Sony's 'Interview' draws U.S. moviegoers who trumpet free speech
By Luc Cohen and Alicia Avila
NEW YORK/LOS ANGELES (Reuters) - "The Interview," the Sony Pictures film about a fictional plot to assassinate North Korean leader Kim Jong Un, opened in more than 300 movie theaters across the United States on Christmas Day, drawing many sell-out audiences and statements by patrons that they were championing freedom of expression.
Co-directors Evan Goldberg and Seth Rogen, who also co-stars in the low-brow comedy with James Franco, surprised moviegoers by appearing at the sold-out 12:30 a.m. PT (0330 ET) screening of the movie at a theater in Los Angeles, where they briefly thanked fans for their support.
Sony Pictures this week backtracked from its original decision to cancel the release of the $44 million film after major U.S. theater chains pulled out because of threats by the group claiming responsibility for a destructive cyberattack on Sony last month. The United States blamed the attacks on North Korea.
Movie theater managers and patrons alike said they believed there was nothing to fear, and the initial screenings on Thursday were uneventful.
The audience at the first screening of the film in New York City, at the Cinema Village in Manhattan's Greenwich Village, remained silent during a scene showing the death of Kim Jong Un in the downing of his helicopter.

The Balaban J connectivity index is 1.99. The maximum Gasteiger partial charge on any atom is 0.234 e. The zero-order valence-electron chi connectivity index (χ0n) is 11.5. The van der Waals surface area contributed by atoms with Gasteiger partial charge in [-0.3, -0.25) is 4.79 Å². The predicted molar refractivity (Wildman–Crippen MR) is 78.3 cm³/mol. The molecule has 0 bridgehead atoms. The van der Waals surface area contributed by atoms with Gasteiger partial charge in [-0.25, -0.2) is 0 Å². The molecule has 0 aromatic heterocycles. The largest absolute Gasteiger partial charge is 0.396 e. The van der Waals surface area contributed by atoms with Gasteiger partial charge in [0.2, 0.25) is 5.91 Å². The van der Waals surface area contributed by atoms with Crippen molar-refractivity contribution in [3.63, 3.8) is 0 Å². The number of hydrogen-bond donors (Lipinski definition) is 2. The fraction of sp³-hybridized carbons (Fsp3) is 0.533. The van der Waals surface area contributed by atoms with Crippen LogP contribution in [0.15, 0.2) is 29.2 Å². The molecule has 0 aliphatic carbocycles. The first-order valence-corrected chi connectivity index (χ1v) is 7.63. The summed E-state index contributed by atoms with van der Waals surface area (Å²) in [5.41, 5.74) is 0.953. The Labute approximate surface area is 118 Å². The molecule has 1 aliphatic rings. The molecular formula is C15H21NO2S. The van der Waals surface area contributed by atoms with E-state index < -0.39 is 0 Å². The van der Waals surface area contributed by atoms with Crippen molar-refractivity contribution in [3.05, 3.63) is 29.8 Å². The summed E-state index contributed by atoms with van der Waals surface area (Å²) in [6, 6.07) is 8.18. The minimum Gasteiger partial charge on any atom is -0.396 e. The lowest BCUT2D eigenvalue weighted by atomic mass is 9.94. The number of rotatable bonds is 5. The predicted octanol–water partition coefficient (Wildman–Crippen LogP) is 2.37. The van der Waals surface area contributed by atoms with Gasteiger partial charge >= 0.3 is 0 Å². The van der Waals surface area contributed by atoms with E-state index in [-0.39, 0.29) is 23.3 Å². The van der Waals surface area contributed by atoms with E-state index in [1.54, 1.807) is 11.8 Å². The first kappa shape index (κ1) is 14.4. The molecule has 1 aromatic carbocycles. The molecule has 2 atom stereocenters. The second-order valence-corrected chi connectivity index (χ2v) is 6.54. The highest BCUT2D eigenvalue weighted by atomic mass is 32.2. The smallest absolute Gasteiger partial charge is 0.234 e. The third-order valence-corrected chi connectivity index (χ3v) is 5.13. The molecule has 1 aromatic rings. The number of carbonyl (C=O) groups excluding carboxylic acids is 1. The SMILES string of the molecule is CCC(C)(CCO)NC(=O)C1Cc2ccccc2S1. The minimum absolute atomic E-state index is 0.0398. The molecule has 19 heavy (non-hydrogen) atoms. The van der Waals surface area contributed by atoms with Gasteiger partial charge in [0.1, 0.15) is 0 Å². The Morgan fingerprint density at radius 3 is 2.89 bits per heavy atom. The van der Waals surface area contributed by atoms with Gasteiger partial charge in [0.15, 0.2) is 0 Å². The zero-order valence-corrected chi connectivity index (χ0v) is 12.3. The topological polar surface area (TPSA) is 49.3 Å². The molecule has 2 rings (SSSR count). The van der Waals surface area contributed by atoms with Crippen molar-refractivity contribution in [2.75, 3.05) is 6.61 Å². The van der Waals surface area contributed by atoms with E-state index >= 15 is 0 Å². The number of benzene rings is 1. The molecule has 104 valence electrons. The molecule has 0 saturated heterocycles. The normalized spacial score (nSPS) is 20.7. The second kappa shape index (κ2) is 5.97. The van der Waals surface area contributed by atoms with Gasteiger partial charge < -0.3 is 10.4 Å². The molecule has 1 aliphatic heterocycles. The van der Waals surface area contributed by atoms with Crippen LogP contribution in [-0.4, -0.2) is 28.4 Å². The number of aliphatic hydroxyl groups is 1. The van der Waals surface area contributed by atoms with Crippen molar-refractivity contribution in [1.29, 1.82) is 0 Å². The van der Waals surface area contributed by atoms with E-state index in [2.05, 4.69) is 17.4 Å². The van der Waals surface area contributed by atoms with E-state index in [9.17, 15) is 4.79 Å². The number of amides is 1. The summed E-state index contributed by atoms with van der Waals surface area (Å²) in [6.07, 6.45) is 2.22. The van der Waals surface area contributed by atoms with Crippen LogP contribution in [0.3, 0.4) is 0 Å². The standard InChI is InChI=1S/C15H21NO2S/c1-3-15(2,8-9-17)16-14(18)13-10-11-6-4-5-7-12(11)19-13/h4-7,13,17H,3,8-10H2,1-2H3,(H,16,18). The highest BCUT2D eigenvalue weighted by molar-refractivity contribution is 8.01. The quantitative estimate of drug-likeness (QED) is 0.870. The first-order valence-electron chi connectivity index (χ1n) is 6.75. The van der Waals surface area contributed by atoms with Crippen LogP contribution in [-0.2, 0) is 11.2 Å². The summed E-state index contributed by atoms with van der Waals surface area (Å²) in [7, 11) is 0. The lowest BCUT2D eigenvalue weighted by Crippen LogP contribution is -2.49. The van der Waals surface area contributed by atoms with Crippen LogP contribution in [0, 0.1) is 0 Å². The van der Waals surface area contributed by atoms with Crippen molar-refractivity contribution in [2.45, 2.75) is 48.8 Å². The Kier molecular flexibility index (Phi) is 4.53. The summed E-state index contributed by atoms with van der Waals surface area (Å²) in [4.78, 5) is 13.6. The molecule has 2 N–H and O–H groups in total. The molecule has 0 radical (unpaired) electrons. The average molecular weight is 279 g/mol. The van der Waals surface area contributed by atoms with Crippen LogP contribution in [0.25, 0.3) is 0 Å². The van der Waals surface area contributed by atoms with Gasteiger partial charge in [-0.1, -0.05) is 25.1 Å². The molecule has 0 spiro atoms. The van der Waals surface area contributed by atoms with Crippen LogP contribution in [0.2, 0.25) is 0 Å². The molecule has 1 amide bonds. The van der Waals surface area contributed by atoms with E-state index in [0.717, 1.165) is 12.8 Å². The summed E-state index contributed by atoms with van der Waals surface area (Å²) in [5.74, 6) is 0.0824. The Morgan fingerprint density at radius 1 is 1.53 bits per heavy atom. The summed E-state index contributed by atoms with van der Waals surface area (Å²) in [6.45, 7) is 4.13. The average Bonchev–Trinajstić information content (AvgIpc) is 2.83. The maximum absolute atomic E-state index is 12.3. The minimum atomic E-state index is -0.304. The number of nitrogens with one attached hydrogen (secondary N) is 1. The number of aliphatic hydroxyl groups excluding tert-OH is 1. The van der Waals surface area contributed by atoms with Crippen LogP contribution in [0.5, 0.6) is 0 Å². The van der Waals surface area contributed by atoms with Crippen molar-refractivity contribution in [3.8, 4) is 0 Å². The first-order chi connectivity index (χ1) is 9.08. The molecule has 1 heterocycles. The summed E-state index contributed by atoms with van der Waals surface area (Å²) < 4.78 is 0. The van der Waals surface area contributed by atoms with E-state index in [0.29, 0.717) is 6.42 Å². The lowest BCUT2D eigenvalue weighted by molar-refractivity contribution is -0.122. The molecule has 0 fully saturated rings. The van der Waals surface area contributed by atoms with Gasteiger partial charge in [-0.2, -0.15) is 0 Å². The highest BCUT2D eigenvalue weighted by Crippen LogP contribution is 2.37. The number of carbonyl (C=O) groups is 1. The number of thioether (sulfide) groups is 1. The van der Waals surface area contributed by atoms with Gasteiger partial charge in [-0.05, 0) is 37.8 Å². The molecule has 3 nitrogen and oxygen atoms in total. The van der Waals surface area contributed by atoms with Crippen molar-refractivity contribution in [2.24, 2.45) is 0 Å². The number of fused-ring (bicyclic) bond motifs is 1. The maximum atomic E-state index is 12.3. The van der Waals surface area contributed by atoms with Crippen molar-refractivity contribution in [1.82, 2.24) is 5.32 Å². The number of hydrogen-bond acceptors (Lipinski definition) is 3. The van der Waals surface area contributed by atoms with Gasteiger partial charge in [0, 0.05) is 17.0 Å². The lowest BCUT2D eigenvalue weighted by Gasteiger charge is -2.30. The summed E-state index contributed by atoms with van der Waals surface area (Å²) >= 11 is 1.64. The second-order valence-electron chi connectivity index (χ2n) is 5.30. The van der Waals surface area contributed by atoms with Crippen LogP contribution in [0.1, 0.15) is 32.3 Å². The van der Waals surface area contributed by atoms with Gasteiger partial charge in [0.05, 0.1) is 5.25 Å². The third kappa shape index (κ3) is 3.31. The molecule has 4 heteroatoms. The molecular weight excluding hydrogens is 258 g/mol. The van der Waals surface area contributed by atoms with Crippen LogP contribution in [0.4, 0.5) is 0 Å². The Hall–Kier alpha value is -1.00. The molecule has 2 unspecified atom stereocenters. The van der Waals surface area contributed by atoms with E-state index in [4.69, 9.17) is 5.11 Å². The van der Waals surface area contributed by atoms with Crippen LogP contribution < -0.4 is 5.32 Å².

Matt Rosenzweig, 60, of Manhattan, said the moments that drew the most applause had to do with the idea of acting against censorship rather than animosity toward North Korea.
The film is available online in the United States on Google Inc's Google Play and YouTube Movie and to customers of Microsoft's Xbox Video, as well as on a Sony website, www.seetheinterview.com. It can be seen in Canada on the Sony site and Google Canada's website.
A Sony spokeswoman on Thursday said she had no figures on the number of downloads so far or on how well the movie was doing at the box office. Continued...